The idea of a slip and fall injury may sound odd to those whose only experiences with losing their balance have involved scraped knees and immediate recovery. However, these injuries can be quite serious: in 2013, the National Fall Safety Institute reported that they comprised 12% of all emergency room visits. Parts of your body can bruise, bend, or break, and treatment may result in high medical bills. If this happens to you, then you may be able to receive compensation – but you will have to know how to do this, and you will have to act quickly. Here is some information on Massachusetts slip and fall accidents and dealing with premises liability.
What is Premises Liability?
Premises liability law is based on the concept that property owners have a responsibility for anyone who is legally on their property. That responsibility extends to keeping the property free of hazards, and property owners must warn visitors about any dangers of which they are aware or should have been aware. This concept is not merely moral, but legal: it has been engrained into Massachusetts law since Greenfield v. Freedman, in 1952.
If someone is injured on another person’s property, they may be able to file a successful suit for personal injury caused by negligence on the part of the property owner, and they may be able to receive compensation from the property owner as a result. However, based on the ruling in Cannon v. Sears, Roebuck & Co., the prosecution will have to prove four parts of their negligence claim.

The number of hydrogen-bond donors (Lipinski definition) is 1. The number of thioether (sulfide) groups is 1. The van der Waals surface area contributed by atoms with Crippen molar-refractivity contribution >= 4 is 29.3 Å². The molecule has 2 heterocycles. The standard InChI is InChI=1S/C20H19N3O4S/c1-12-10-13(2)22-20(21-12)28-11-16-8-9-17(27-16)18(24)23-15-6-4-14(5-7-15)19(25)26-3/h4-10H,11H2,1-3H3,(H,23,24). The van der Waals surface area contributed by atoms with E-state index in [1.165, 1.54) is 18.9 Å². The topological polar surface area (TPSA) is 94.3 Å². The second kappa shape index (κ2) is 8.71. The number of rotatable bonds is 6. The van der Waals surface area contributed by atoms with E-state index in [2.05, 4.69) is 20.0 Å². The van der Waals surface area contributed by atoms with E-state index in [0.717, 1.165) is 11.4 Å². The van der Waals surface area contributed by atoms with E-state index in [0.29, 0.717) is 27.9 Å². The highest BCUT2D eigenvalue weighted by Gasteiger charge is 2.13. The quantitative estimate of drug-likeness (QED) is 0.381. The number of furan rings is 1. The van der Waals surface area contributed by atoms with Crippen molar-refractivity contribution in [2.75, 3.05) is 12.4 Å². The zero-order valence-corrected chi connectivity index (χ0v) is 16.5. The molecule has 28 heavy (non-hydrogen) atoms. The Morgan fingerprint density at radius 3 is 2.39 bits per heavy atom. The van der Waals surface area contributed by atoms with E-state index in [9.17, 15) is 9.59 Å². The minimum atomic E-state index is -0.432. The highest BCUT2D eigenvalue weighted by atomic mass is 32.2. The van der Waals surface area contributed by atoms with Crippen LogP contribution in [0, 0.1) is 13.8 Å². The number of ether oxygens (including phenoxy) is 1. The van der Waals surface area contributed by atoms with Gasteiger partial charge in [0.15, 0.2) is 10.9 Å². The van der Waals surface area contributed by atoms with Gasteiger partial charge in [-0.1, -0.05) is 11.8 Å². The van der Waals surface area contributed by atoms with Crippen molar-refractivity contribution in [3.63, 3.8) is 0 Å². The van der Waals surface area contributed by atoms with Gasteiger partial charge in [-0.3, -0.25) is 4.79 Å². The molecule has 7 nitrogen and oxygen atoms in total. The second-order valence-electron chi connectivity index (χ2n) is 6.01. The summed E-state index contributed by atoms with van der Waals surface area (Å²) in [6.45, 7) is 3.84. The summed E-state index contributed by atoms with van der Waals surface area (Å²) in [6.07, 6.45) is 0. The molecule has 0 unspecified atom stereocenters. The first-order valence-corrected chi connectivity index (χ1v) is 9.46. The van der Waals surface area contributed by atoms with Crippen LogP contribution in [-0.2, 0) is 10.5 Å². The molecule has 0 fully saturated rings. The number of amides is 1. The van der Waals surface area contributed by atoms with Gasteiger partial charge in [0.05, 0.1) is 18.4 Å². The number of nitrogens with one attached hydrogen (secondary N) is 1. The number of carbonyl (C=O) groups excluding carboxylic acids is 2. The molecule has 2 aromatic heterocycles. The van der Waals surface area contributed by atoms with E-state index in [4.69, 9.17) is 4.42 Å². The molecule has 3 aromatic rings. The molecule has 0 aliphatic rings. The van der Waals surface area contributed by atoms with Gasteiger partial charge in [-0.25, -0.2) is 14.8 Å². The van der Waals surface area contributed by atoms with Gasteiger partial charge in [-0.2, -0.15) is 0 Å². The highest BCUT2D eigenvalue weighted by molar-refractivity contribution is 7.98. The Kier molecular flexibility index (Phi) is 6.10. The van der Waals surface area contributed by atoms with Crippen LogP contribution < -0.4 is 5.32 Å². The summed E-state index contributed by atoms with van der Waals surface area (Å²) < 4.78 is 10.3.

What You Will Need to Prove
Firstly, the prosecution will need to prove that the defendant owed some duty to the plaintiff. If the defendant is a homeowner, landlord, store-owner, or property owner of any other kind and the plaintiff sustained their slip and fall injury on the defendant’s property, then the injured party may be able to use premises liability law as proof of this. However, this will likely not apply if the plaintiff was not legally allowed to be on the property when the injury occurred – for example if they were injured while trespassing.
Secondly, the defendant must have failed, in some way, in performing that duty. That leads to the third part that would need to be proven: that this failure to warn the plaintiff about any hazards they knew or should have known about was the cause of the plaintiff’s slip and fall. For example, if the injury was caused when the plaintiff slipped on a puddle of water in a grocery store. If a store employee mopping a mess created the puddle, and there was no “Caution: Wet Floor” sign, the prosecution may use that as evidence. These steps may be trickier to prove than the others, and not all cases regarding slip and fall accidents are as obvious and straightforward as the given example.
Lastly, the prosecution will need to show proof that the plaintiff was injured at all. As mentioned at the beginning, people can suffer genuinely serious damage from a slip and fall, but they may also not suffer at all. A plaintiff’s lawyer could prove this using hospital documents, copies of X-ray pictures, and notes from the presiding physicians.
Contact Slip and Fall Lawyers Today
If you or a loved one ever suffer from any slip and fall accidents while on someone else’s property, you will want to reach out to an experienced lawyer who can provide you with the legal assistance you need. You will also want to do this as soon as possible – according to Massachusetts General Laws 260:2A, the statute of limitations for personal injury cases in Massachusetts is only three years after the date of the incident. The Massachusetts slip and fall lawyers at the Shapiro Law Group, PC can help you in navigating state law and receiving more compensation than you might get from a settlement. Contact our Boston law firm today at 339-298-2300, so we can start on your case immediately.